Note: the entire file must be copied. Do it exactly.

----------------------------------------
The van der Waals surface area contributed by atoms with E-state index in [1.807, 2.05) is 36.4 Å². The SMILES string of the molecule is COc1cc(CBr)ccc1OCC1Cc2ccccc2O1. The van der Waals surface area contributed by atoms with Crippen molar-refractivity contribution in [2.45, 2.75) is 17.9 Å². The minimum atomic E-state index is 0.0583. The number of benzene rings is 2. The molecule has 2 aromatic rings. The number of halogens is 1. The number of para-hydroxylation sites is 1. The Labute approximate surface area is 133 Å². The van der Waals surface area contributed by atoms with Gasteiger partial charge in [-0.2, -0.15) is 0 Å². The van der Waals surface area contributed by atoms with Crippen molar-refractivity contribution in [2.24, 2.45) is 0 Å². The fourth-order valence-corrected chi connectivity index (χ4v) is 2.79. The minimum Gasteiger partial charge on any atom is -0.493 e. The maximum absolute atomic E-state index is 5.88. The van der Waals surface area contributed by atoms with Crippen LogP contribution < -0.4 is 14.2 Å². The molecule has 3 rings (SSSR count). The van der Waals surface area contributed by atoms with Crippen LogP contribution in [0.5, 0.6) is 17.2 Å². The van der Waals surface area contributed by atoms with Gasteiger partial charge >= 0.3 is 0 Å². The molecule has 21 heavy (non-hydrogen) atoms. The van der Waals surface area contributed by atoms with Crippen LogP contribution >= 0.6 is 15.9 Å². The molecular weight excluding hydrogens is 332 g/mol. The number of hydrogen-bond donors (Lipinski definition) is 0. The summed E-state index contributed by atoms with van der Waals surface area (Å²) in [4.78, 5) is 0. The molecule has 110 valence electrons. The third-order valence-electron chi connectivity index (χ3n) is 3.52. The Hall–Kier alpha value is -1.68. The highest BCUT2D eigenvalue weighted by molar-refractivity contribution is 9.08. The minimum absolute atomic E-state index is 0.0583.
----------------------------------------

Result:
The van der Waals surface area contributed by atoms with E-state index in [1.807, 2.05) is 36.4 Å². The SMILES string of the molecule is COc1cc(CBr)ccc1OCC1Cc2ccccc2O1. The van der Waals surface area contributed by atoms with Crippen molar-refractivity contribution in [2.45, 2.75) is 17.9 Å². The minimum atomic E-state index is 0.0583. The number of benzene rings is 2. The molecule has 2 aromatic rings. The number of halogens is 1. The number of para-hydroxylation sites is 1. The Labute approximate surface area is 133 Å². The van der Waals surface area contributed by atoms with Gasteiger partial charge in [-0.2, -0.15) is 0 Å². The van der Waals surface area contributed by atoms with Crippen molar-refractivity contribution in [2.24, 2.45) is 0 Å². The fourth-order valence-corrected chi connectivity index (χ4v) is 2.79. The minimum Gasteiger partial charge on any atom is -0.493 e. The maximum absolute atomic E-state index is 5.88. The van der Waals surface area contributed by atoms with Crippen LogP contribution < -0.4 is 14.2 Å². The molecule has 3 rings (SSSR count). The van der Waals surface area contributed by atoms with Crippen LogP contribution in [0.5, 0.6) is 17.2 Å². The van der Waals surface area contributed by atoms with Gasteiger partial charge >= 0.3 is 0 Å². The molecule has 21 heavy (non-hydrogen) atoms. The van der Waals surface area contributed by atoms with Crippen LogP contribution >= 0.6 is 15.9 Å². The molecular weight excluding hydrogens is 332 g/mol. The number of hydrogen-bond donors (Lipinski definition) is 0. The summed E-state index contributed by atoms with van der Waals surface area (Å²) in [4.78, 5) is 0. The molecule has 110 valence electrons. The third-order valence-electron chi connectivity index (χ3n) is 3.52. The Hall–Kier alpha value is -1.68. The highest BCUT2D eigenvalue weighted by molar-refractivity contribution is 9.08. The minimum absolute atomic E-state index is 0.0583.